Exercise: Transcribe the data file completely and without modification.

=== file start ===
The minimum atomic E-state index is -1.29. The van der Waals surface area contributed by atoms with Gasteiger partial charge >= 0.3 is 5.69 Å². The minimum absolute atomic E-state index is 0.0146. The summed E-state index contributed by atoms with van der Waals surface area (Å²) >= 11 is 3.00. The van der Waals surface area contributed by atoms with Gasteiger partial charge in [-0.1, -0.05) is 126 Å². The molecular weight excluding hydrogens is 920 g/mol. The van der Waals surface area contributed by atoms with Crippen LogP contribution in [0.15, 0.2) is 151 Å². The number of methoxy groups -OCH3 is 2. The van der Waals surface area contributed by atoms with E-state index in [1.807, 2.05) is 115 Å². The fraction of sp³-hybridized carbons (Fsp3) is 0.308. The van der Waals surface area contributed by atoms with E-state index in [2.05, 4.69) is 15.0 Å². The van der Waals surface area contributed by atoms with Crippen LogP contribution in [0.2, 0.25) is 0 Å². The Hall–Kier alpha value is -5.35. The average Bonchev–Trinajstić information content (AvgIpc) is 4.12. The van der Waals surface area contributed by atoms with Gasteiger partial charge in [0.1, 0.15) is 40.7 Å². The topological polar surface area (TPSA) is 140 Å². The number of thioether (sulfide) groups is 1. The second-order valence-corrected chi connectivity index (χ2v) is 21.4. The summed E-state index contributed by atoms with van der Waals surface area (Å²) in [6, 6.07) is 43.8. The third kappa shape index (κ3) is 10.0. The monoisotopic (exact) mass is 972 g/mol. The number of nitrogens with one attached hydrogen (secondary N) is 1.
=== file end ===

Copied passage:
The minimum atomic E-state index is -1.29. The van der Waals surface area contributed by atoms with Gasteiger partial charge >= 0.3 is 5.69 Å². The minimum absolute atomic E-state index is 0.0146. The summed E-state index contributed by atoms with van der Waals surface area (Å²) >= 11 is 3.00. The van der Waals surface area contributed by atoms with Gasteiger partial charge in [-0.1, -0.05) is 126 Å². The molecular weight excluding hydrogens is 920 g/mol. The van der Waals surface area contributed by atoms with Crippen LogP contribution in [0.15, 0.2) is 151 Å². The number of methoxy groups -OCH3 is 2. The van der Waals surface area contributed by atoms with E-state index in [1.807, 2.05) is 115 Å². The fraction of sp³-hybridized carbons (Fsp3) is 0.308. The van der Waals surface area contributed by atoms with E-state index in [2.05, 4.69) is 15.0 Å². The van der Waals surface area contributed by atoms with Crippen LogP contribution in [0.2, 0.25) is 0 Å². The Hall–Kier alpha value is -5.35. The average Bonchev–Trinajstić information content (AvgIpc) is 4.12. The van der Waals surface area contributed by atoms with Gasteiger partial charge in [0.1, 0.15) is 40.7 Å². The topological polar surface area (TPSA) is 140 Å². The number of thioether (sulfide) groups is 1. The second-order valence-corrected chi connectivity index (χ2v) is 21.4. The summed E-state index contributed by atoms with van der Waals surface area (Å²) in [6, 6.07) is 43.8. The third kappa shape index (κ3) is 10.0. The monoisotopic (exact) mass is 972 g/mol. The number of nitrogens with one attached hydrogen (secondary N) is 1.